Landscape Report



dog vomit slime mold

Figure 1. Dog Vomit Slime mold

Are you noticing bright yellow, white and brown blobs on wood chip mulch?  These growths are known as slime molds. Slime molds are not parasitic and therefore do not cause disease. Slime molds get their nutrients from bacteria and small bits of organic matter which is why it is common to see them growing on mulch. One particular slime mold, aptly named “dog vomit slime mold,” Fuligo septica, (Figure 1) is very common in landscapes and draws the most attention.

The initial bubbling or slimy vegetative (plasmodial) stage may quickly transform into the reproductive stage, producing masses of brownish-black powdery spores within the oft-times crusty exterior.

slime mold on plant

Figure 2. Slime mold on nearby plant.

Slime molds may be noticed growing up onto nearby plants (figure 2). They do not usually cover enough of the plant’s surface to reduce the photosynthetic process necessary for growth and thus do not harm the plant.

After several days of dry weather slime molds will usually become less noticeable. Although dried masses can be removed with a shovel, slime molds will likely reappear with the return of wet weather. Managing moisture (e.g. irrigation/drainage) may help limit or discourage their emergence.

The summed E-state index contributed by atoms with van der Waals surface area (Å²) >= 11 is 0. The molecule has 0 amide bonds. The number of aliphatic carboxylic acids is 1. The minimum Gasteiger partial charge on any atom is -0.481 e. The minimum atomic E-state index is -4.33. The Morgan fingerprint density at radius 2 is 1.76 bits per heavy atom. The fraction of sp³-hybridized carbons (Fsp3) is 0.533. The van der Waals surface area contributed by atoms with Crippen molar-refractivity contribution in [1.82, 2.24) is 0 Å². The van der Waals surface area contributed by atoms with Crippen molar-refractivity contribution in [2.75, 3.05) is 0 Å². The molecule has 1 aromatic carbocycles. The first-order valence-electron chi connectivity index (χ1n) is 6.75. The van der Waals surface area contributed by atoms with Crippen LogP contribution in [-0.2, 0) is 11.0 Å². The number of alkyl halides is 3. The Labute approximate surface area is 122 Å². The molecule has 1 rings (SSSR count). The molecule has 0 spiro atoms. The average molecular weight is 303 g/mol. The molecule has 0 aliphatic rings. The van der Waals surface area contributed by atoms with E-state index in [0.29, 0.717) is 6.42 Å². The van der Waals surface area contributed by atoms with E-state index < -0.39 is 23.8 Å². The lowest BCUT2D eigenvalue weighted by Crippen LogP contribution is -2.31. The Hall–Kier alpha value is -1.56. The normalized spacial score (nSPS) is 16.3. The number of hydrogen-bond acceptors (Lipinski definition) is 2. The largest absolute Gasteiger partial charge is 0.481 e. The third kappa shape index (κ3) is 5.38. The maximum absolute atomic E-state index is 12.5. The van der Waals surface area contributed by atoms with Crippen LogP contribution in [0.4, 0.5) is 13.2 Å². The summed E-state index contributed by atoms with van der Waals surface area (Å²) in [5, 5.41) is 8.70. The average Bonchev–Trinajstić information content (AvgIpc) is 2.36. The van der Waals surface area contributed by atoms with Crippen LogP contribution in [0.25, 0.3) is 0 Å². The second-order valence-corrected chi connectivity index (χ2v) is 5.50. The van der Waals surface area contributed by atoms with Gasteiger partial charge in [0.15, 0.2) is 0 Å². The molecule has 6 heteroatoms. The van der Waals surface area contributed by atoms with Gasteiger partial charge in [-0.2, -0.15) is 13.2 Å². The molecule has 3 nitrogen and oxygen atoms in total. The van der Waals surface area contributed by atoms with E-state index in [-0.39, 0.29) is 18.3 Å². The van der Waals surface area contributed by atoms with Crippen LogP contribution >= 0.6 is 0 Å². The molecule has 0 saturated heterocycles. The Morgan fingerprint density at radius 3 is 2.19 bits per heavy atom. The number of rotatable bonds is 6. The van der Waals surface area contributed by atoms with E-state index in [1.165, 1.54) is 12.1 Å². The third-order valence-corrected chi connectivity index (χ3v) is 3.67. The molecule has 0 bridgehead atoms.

An excellent description of slime molds and other “mulch dwellers”- may be accessed at the following web addresses.:


Tom Volk’s Fungus of the Month

Mushrooms, fungi and slime molds that grow in mulch or potted plants.

What Is Growing in My Landscape Mulch?—Information from Penn State University on a number of different “Mulch dwellers”

Mulch Mushrooms, Slime Molds & Other Saprophytes

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